The Skene's glands are homologous with the prostate gland in males.[7] The fluid that emerges during sex, female ejaculation, has a composition somewhat similar to the fluid generated in males by the prostate gland,[8][9] containing biochemical markers of sexual function like human urinary protein 1[10] and the enzyme PDE5 where women without the gland had lower concentrations.[11] When examined with electron microscopy, both glands show similar secretory structures,[12] and both act similarly in terms of prostate-specific antigen and prostatic acid phosphatase studies.[13][14][15][16] Because they are increasingly perceived as merely different versions of the same gland, some researchers are moving away from the name Skene's gland and are referring to it instead as the female prostate.[17]


While the glands were first described by the French surgeon Alphonse Guérin (1816-1895), they were named after the Scottish gynaecologist Alexander Skene, who wrote about it in Western medical literature.[18][19]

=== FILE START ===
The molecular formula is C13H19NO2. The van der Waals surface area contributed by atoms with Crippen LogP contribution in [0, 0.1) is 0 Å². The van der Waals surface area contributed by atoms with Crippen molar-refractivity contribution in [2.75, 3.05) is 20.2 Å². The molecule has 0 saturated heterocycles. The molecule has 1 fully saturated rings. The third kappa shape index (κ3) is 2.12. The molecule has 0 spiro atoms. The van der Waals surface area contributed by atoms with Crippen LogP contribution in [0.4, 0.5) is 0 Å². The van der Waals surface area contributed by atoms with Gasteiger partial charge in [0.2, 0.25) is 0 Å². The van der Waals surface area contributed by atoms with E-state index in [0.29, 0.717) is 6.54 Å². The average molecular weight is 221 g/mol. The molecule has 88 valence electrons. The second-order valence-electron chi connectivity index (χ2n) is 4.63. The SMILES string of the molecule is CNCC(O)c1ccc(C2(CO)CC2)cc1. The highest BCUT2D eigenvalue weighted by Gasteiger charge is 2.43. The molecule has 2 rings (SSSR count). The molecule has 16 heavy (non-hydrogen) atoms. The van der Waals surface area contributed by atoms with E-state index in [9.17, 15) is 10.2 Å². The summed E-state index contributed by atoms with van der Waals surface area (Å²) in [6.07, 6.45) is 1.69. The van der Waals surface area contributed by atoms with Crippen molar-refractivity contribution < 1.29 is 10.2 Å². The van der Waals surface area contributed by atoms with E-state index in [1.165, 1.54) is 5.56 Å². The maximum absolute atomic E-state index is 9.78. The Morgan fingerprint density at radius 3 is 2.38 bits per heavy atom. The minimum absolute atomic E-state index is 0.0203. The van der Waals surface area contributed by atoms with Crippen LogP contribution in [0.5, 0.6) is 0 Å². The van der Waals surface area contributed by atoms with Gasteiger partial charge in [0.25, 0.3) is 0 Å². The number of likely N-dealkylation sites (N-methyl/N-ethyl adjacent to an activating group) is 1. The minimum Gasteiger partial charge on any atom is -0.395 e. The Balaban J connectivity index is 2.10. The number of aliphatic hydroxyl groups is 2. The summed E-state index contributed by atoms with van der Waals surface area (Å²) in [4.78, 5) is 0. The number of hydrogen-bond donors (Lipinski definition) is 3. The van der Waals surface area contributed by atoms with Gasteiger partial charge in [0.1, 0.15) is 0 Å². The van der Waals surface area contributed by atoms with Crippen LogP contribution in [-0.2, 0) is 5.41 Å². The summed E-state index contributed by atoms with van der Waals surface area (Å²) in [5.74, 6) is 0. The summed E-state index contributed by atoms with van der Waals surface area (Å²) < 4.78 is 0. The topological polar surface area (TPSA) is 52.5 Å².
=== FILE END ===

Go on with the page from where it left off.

Disorders of or related to the Skene's gland include:

See also[edit]


  1. ^ "paraurethral glands" at Dorland's Medical Dictionary
  2. ^ Rabinerson D, Horowitz E (February 2007). "[G-spot and female ejaculation: fiction or reality?]". Harefuah (in Hebrew) 146 (2): 145–7, 163. PMID 17352286. 
  3. ^ Jannini E, Simonelli C, Lenzi A (2002). "Sexological approach to ejaculatory dysfunction". Int J Androl 25 (6): 317–23. doi:10.1046/j.1365-2605.2002.00371.x. PMID 12406363. 
  4. ^ Jannini E, Simonelli C, Lenzi A (2002). "Disorders of ejaculation". J Endocrinol Invest 25 (11): 1006–19. PMID 12553564. 
  5. ^ Heath D (1984). "An investigation into the origins of a copious vaginal discharge during intercourse: "Enough to wet the bed" - that "is not urine"". J Sex Res. 20 (2): 194–215. doi:10.1080/00224498409551217. 
  6. ^ Chalker, Rebecca (2002). The Clitoral Truth: The secret world at your fingertips. New York: Seven Stories. ISBN 1-58322-473-4. Retrieved 2013-11-03. 
  7. ^ Zaviacic M, Jakubovská V, Belosovic M, Breza J (2000). "Ultrastructure of the normal adult human female prostate gland (Skene's gland)". Anat Embryol (Berl) 201 (1): 51–61. PMID 10603093. 
  8. ^ Kratochvíl S (1994). "Orgasmic expulsions in women". Cesk Psychiatr 90 (2): 71–7. PMID 8004685. 
  9. ^ Wimpissinger, F.; Stifter, K.; Grin, W.; Stackl, W. (2007). "The Female Prostate Revisited: Perineal Ultrasound and Biochemical Studies of Female Ejaculate". The Journal of Sexual Medicine 4 (5): 1388–93. doi:10.1111/j.1743-6109.2007.00542.x. PMID 17634056.  edit